Re: Fermi Paradox; a suggested terminology change

From: Nick Bostrom (
Date: Sun Oct 29 2000 - 16:08:34 MST

Damien Broderick wrote:

>At 04:04 PM 28/10/00 -0400, Nick wrote:
> >the universe seems to be infinite,
>It does? I suppose you mean the alleged uncountable abundance of budded-off
>Linde bubble universes, each of which is very finite indeed (in the
>relevant sense).

No, I mean this particular chunk of spacetime which we are living in.

> Even if open universes like ours continue to expand
>literally forever and to [a modest class of] infinite distance, they won't
>have any meaningful structure after quite a short time (considerably less
>than 10^200 years, say).

No need to wait 10^200 years. The universe is probably already infinite. I
know there's a common misconception on this point, so let me try to nail
that ghost to the coffin once and for all. A simply connected hyperbolic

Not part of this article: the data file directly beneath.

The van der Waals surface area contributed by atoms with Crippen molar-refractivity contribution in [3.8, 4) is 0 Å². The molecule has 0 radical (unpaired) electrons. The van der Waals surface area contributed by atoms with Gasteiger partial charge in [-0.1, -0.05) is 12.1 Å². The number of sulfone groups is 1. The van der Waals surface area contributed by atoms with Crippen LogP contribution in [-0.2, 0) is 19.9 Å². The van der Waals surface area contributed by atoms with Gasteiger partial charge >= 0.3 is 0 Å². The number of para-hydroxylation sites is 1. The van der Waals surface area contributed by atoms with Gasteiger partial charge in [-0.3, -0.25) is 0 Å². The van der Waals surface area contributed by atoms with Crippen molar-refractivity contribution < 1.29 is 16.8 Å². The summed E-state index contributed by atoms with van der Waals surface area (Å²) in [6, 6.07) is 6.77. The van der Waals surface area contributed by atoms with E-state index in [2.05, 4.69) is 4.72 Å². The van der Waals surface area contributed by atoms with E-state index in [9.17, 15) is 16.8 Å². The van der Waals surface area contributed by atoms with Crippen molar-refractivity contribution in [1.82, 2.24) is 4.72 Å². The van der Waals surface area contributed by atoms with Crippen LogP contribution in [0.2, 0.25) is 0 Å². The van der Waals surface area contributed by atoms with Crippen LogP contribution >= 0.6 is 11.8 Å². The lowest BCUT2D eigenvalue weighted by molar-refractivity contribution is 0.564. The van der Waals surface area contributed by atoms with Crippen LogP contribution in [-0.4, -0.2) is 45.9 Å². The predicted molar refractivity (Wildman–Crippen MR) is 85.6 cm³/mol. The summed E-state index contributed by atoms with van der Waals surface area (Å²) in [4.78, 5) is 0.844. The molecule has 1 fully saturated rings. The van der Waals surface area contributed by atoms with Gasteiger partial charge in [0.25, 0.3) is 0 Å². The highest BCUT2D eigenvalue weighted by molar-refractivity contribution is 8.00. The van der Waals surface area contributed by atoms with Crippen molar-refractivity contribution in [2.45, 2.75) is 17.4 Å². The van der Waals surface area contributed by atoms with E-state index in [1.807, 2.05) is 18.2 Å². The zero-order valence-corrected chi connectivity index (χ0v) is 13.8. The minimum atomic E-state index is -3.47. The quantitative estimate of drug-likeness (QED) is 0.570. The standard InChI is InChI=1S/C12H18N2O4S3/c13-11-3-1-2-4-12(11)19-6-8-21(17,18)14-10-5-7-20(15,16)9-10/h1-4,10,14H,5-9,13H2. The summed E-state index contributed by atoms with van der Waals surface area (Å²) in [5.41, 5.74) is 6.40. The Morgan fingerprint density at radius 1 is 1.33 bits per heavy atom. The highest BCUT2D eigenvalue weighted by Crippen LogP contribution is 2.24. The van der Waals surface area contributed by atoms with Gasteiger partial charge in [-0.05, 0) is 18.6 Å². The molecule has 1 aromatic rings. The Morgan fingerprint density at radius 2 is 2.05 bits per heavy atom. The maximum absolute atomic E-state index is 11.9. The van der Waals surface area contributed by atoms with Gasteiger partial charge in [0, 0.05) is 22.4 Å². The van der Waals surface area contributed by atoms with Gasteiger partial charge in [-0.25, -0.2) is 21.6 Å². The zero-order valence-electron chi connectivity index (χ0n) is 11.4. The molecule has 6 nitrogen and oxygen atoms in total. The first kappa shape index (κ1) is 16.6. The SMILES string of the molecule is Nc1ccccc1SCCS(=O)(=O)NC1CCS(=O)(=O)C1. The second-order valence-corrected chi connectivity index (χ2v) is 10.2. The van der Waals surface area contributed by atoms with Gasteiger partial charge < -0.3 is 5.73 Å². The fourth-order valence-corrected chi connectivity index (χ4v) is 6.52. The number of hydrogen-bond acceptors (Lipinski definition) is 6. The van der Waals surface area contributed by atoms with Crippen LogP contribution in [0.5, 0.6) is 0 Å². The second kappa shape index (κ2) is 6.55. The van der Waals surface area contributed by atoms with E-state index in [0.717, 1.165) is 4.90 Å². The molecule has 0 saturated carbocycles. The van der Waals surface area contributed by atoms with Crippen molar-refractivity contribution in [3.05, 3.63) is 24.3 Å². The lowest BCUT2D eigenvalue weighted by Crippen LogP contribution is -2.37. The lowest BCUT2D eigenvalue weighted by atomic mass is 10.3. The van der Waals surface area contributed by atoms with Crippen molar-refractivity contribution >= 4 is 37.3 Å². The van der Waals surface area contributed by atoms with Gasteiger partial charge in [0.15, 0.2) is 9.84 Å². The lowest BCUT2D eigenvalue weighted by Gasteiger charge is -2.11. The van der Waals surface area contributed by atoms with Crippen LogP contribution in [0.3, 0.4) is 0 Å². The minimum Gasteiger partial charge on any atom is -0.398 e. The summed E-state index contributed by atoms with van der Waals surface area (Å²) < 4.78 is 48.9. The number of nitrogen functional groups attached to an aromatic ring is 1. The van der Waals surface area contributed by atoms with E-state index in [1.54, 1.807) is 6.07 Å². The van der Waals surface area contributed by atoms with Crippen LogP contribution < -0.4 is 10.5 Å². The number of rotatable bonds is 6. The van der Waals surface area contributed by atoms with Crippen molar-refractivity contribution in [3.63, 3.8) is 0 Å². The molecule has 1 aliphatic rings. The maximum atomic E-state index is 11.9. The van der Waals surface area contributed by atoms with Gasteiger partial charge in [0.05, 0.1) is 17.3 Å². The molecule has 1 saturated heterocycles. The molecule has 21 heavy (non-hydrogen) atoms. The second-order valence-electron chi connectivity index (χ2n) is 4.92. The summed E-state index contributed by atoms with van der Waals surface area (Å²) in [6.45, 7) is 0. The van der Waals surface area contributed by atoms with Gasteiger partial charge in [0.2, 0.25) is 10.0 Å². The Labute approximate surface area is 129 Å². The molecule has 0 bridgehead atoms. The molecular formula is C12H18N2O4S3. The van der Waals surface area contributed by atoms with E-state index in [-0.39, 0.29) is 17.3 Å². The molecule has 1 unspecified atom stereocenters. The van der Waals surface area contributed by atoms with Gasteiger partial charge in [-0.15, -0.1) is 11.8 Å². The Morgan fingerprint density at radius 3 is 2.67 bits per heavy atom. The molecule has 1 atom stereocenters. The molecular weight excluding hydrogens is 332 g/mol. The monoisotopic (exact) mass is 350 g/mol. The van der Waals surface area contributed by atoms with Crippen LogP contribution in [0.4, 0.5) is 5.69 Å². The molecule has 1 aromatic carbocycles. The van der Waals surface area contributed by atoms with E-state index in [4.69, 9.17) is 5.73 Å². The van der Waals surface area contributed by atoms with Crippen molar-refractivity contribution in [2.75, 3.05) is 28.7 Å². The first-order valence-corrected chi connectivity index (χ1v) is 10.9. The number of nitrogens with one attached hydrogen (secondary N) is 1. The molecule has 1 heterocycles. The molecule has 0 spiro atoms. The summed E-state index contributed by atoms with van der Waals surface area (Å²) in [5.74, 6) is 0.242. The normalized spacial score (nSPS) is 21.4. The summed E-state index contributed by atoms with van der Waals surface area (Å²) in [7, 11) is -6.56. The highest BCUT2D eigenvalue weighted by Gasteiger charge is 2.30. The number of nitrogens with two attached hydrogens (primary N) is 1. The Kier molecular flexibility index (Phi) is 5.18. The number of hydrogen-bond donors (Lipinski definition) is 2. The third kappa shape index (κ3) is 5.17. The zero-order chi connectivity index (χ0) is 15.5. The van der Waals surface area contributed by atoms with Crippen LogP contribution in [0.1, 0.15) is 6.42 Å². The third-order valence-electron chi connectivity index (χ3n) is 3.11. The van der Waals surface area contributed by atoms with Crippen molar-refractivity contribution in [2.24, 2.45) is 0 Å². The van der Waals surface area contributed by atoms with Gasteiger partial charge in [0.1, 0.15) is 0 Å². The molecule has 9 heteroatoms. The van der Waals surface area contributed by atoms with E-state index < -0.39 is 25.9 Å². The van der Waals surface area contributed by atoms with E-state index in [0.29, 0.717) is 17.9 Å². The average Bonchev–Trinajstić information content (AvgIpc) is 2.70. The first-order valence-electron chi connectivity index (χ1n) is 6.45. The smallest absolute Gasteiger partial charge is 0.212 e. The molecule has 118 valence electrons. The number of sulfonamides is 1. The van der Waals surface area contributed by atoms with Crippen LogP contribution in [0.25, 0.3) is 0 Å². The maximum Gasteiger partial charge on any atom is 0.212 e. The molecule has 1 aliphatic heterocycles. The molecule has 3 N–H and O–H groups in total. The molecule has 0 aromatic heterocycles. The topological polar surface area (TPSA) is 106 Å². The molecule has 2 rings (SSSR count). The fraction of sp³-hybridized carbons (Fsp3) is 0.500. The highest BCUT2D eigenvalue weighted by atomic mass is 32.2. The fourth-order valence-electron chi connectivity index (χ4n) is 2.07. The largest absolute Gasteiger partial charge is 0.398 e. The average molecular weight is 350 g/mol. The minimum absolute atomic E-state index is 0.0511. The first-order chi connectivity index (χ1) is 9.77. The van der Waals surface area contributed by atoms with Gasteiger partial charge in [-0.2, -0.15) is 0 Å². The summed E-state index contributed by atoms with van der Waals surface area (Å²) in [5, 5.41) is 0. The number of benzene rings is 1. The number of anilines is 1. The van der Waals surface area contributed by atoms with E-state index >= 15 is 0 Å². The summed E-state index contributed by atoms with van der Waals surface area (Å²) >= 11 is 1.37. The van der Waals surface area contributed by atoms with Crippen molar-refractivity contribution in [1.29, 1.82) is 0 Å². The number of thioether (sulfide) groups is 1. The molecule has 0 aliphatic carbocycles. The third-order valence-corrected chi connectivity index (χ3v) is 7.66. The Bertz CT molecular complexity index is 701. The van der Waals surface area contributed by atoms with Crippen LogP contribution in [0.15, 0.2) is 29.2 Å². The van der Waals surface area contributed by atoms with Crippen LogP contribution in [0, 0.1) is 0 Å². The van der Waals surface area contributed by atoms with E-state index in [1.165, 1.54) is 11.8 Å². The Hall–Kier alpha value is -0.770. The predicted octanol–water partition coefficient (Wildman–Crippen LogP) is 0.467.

Big Bang universe is spatially infinite at every point in time, containing
infinitely many planets etc. Recent evidence indicates that our universe is
hyperbolic. Whether it is simply connected is a somewhat open question, but
it is the simplest alternative and most cosmologists tend to implicitly
assume that it is. So far there is no sign that it is multiply connected,
but some astrophysicists keep looking.

> >so there are probably infinitely many ETIs.
>If that is your intended meaning, I don't think it has much bearing on
>detectable ET numbers.

Correct. Owing to the expansion of spacetime, most of it will never be
accessible from our starting point. (Consider a distant point x. By the
time you have travelled half the distance to x, the remaining distance will
have increased by more than a factor 2, if x is sufficiently far away.)
This assumes we can't go faster than light.

Nick Bostrom
Department of Philosophy
Yale University

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